But phages aren’t the only ones listening in. Study author Bonnie Bassler, a microbiologist at Princeton University, may be humanity’s most fluent ambassador to the world of quorum sensing. Years of research from her team have deciphered some of the most important facets of this bacterial vernacular. Just last year, a team from Bassler's lab, including graduate student Justin Silpe, discovered that bacteria in the Vibrio group are capable of detecting a molecular signal called DPO. In the world of quorum sensing, when it’s loud, there’s a crowd—and blasting DPO allows microbes to announce themselves to others. A single blip means virtually nothing, but a whole slew of DPO messages indicates the presence of a mob. A swarm of microbes can then take this cue to act in concert.
Through chemicals like DPO, bacteria are constantly chattering in the world around us—but we humans never hear a thing. The system functions like a radio station, in that effective communication requires a signal and a receiver. A tower can ping out all the waves it wants, but only those with the right technology can tune in to the message.
That’s no issue for bacteria: All Vibrio species make DPO’s “receiver”—a protein called VqmA. But Silpe was eager to find who else might be privy to the discourse. While searching for versions of VqmA across the kingdoms of life, Silpe noticed an anomaly on his list that wasn’t alive at all: A Vibrio-infecting virus.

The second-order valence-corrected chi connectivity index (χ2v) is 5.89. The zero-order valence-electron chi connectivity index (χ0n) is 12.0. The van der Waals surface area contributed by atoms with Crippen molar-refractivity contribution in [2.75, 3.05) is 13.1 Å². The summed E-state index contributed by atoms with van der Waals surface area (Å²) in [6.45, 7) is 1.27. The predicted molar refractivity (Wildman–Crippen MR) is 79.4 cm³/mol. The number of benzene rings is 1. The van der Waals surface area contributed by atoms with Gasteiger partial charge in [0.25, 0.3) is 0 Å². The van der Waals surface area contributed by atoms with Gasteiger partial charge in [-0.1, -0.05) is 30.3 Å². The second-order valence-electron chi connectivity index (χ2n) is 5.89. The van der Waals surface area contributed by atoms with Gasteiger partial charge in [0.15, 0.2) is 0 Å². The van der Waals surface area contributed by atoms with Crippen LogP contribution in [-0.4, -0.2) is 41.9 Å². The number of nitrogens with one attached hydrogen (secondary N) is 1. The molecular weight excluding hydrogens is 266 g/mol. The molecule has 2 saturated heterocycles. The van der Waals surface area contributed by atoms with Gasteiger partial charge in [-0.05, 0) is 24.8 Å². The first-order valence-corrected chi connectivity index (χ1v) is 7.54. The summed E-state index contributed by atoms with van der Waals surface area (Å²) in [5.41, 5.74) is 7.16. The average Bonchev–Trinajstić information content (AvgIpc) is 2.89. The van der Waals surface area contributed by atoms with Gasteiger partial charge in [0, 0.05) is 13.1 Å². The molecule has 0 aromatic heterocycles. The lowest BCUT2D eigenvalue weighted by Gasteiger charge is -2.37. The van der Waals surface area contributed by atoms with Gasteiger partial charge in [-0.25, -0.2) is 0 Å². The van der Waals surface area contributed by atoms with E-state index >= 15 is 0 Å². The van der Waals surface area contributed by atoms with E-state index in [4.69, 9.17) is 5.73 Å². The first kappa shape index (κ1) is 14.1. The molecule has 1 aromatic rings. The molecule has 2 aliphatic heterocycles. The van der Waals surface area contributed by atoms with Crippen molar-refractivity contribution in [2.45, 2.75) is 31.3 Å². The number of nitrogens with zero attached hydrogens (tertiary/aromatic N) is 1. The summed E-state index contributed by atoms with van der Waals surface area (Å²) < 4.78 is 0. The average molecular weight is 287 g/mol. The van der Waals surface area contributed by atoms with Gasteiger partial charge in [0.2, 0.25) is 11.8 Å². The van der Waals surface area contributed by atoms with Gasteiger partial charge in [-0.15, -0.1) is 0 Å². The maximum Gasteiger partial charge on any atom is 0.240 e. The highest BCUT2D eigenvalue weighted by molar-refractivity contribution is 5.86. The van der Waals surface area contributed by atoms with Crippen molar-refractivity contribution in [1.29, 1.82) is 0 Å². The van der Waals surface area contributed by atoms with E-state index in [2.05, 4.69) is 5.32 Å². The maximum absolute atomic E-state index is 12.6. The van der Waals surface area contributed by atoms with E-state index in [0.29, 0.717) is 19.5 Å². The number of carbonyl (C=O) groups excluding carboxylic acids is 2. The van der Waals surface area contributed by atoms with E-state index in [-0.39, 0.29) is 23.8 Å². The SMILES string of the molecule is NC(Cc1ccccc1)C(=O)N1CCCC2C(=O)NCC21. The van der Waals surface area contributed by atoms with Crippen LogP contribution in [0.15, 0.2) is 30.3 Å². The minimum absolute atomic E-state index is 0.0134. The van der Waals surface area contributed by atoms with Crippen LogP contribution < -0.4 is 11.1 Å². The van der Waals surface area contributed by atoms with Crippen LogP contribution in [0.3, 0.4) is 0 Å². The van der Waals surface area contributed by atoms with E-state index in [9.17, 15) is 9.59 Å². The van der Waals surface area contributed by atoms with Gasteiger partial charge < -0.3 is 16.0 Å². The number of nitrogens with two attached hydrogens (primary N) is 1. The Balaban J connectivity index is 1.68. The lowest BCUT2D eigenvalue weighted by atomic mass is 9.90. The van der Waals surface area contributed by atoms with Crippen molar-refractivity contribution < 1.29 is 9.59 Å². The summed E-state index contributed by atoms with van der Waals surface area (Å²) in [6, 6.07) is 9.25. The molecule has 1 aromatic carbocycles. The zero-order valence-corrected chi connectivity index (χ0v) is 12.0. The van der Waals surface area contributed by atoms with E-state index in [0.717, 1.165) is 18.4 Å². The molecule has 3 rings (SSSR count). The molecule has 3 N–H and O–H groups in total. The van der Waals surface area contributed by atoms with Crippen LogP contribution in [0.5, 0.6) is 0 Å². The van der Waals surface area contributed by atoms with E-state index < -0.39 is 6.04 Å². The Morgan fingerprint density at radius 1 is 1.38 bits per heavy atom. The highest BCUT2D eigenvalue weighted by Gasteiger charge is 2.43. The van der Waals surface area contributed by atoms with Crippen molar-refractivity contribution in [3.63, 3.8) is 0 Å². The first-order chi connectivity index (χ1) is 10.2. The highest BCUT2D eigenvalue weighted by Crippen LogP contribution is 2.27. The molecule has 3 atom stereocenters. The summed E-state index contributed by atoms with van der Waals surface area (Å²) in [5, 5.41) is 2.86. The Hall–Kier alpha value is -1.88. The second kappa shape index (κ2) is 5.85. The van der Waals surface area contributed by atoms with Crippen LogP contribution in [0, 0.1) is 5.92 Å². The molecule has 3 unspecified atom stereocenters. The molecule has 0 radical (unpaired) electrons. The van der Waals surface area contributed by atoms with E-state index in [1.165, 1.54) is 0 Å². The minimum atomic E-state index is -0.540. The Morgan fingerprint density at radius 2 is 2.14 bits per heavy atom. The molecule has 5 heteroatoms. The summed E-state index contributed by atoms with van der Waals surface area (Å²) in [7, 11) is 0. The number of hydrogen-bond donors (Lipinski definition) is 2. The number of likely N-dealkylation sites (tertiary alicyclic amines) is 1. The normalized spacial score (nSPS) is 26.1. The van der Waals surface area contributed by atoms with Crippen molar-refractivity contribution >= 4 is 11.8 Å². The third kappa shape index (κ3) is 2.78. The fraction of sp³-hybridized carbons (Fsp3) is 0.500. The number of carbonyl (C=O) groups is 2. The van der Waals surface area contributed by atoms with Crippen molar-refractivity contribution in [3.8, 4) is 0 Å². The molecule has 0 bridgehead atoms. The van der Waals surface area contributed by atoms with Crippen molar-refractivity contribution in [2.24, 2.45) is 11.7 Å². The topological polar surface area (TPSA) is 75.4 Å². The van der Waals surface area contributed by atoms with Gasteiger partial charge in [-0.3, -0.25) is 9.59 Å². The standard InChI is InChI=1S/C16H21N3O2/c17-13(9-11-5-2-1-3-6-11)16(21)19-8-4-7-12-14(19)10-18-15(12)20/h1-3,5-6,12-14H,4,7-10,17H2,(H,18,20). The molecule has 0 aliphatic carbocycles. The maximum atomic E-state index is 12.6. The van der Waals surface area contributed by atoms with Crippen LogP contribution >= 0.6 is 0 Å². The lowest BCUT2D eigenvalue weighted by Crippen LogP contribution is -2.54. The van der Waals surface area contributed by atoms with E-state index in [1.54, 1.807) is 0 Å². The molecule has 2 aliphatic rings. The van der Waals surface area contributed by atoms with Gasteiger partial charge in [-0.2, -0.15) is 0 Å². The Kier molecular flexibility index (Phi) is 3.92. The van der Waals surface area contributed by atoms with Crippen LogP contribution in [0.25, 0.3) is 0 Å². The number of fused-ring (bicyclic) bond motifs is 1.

Both Silpe and Bassler were initially skeptical. “There’s never been a quorum sensing gene on a phage before,” Bassler explains. “Quorum sensing is supposed to be about bacteria communicating.”
And when it comes to code breakers, viruses are especially far outside the line of usual suspects. Technically, they’re not even alive. Viral particles are entirely dependent on living cells, like those of humans or bacteria, to replicate and persist. But the viral modus operandi is undoubtedly a successful one. Bacteriophages alone are the most ubiquitous entities in nature, found wherever their host of choice—bacteria—thrive.